A Ferrari on the Wide Open Web

Designing and building a highly scalable web site on the cloud is quite a challenge, even though the tools and infrastructure are there to make it possible.  Being able to summon up servers out of thin air to meet increasing demand would have been impossible without cloud computing, but that power comes with its own set of problems and issues, as the team at Lockerz recently discovered. 

If you haven't heard about Lockerz yet it's about time you do - started by an early Amazon employee and funded by Amazon and a group of blue chip investors, Lockerz is a revolution in social media and  e-commerce. Their web site was designed from the ground up to take full advantage of the Amazon cloud and all the latest high scalability innovations, from distributed memcached to a master-slave MySQL architecture running on high CPU Linux Apache servers.  Quite simply, this is a Ferrari on the wide open Web, where crashes and slowdowns happen all the time.  But just like a Ferrari, it is possible to go too fast, and the consequences can be as severe as they are on the open road!

Actually, designing a high scalability web site is a lot like designing a race car – to operate at its fullest capacity there’s a whole lot of testing, tweaking and tuning that has to be done.  The web server, the load balancer, the database, the memory cache and the network all come into play, and problems can arise with everything from default configuration settings to race conditions that are extremely difficult to reproduce, much less to diagnose and fix.  In a two hour meeting between their development and operations teams, Lockerz was able to accomplish what easily might have taken days if not weeks to do. 

This particular case involved a memcache race condition in which one thread requested a tag that was still being written by another, resulting in an invalid object exception.  As you might expect, this problem only surfaced at higher loads and was first uncovered by means of an 8 hour burn-in test at 50,000 users.  At that level, the servers began returning internal server errors (HTTP 500) on random pages that seemed to have no rhyme or reason to them.  At an average of 3,500 hits per second, as many as 6% were 500 errors. Even though the error page shows a really cute video of a dog licking your screen, this was clearly unacceptable to a company aiming for 99.9999% availability!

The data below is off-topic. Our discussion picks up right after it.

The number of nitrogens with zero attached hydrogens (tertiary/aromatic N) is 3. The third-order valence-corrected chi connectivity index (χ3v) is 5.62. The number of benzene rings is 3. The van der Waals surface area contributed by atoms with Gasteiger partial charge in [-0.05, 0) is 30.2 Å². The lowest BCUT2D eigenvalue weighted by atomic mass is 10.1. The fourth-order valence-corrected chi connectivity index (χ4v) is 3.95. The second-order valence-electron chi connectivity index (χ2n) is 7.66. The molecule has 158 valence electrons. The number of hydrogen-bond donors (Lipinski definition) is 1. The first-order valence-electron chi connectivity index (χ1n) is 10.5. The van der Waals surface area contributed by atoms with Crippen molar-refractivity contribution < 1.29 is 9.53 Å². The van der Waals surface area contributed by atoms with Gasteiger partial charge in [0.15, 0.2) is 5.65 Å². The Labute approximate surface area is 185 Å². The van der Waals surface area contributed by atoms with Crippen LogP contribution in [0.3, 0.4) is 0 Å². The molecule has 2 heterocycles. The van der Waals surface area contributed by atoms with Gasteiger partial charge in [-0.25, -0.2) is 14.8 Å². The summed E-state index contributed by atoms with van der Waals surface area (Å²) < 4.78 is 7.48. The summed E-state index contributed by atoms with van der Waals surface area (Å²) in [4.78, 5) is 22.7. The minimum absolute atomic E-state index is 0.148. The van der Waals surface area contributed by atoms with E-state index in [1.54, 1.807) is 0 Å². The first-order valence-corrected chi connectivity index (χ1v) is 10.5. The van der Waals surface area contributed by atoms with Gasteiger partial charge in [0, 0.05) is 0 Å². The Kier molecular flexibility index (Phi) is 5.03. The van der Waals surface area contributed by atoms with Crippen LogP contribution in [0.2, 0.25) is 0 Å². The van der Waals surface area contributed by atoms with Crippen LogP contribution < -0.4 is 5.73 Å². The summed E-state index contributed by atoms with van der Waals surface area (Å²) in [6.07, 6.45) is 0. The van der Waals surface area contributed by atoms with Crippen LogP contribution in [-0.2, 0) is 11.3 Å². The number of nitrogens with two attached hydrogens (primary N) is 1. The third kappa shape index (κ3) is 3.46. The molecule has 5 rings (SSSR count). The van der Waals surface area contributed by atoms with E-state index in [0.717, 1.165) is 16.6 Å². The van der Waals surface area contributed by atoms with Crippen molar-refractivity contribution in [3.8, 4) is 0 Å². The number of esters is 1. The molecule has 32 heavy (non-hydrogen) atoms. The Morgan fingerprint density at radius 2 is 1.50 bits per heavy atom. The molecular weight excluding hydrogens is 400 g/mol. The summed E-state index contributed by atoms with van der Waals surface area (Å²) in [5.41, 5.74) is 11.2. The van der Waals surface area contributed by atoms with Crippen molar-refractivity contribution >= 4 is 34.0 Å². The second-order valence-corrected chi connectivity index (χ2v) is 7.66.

To diagnose and fix the problem, each member of the team floated his or her best guess about what might be causing it and as a group they decided on a test case that would either prove or disprove that theory.  Using CapCal tests that quickly ramped up to the level where the errors began to occur, variables were first removed and then re-added one by one to analyze their effect.  For example, from a load balanced web farm of 85 Apache servers they reduced it to a single Apache and determined that the errors did not occur.  From there they added another one to the mix, then two, and were finally able to reproduce the problem.  The fact that the error occurred more readily on a high CPU instance with two virtual cores was a very useful hint that helped them zero in on the cause.

By means of this disciplined and focused approach they were able to diagnose and fix it in a couple hours, so that when the next 50k user burn-in test was run they got a single “connection reset” error out of 17.5 million page hits – well within their stated SLA goal! 

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